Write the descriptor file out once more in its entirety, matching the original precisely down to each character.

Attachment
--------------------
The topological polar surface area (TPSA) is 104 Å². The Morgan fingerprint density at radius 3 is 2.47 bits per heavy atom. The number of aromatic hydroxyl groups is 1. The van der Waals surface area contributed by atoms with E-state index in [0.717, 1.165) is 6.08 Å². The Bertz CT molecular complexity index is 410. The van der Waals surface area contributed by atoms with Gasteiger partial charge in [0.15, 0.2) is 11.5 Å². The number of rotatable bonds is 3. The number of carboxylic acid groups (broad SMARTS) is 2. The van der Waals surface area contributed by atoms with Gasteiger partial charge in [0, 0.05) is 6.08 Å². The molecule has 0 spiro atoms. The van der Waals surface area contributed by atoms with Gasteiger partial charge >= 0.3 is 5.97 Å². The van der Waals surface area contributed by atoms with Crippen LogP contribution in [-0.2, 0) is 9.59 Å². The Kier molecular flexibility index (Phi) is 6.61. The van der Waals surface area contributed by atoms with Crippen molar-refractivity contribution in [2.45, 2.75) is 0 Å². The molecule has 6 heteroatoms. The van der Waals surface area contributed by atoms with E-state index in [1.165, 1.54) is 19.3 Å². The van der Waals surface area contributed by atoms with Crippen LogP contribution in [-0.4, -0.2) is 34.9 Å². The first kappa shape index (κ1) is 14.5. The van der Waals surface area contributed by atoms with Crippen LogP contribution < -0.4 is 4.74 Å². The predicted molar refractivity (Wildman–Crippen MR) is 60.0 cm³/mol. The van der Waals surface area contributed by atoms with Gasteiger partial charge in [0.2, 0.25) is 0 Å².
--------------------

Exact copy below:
The topological polar surface area (TPSA) is 104 Å². The Morgan fingerprint density at radius 3 is 2.47 bits per heavy atom. The number of aromatic hydroxyl groups is 1. The van der Waals surface area contributed by atoms with E-state index in [0.717, 1.165) is 6.08 Å². The Bertz CT molecular complexity index is 410. The van der Waals surface area contributed by atoms with Gasteiger partial charge in [0.15, 0.2) is 11.5 Å². The number of rotatable bonds is 3. The number of carboxylic acid groups (broad SMARTS) is 2. The van der Waals surface area contributed by atoms with Gasteiger partial charge in [0, 0.05) is 6.08 Å². The molecule has 0 spiro atoms. The van der Waals surface area contributed by atoms with Gasteiger partial charge >= 0.3 is 5.97 Å². The van der Waals surface area contributed by atoms with Crippen LogP contribution in [-0.2, 0) is 9.59 Å². The Kier molecular flexibility index (Phi) is 6.61. The van der Waals surface area contributed by atoms with Crippen molar-refractivity contribution in [2.45, 2.75) is 0 Å². The molecule has 6 heteroatoms. The van der Waals surface area contributed by atoms with E-state index in [1.165, 1.54) is 19.3 Å². The van der Waals surface area contributed by atoms with Crippen LogP contribution in [-0.4, -0.2) is 34.9 Å². The first kappa shape index (κ1) is 14.5. The van der Waals surface area contributed by atoms with Crippen LogP contribution < -0.4 is 4.74 Å². The predicted molar refractivity (Wildman–Crippen MR) is 60.0 cm³/mol. The van der Waals surface area contributed by atoms with Gasteiger partial charge in [0.2, 0.25) is 0 Å².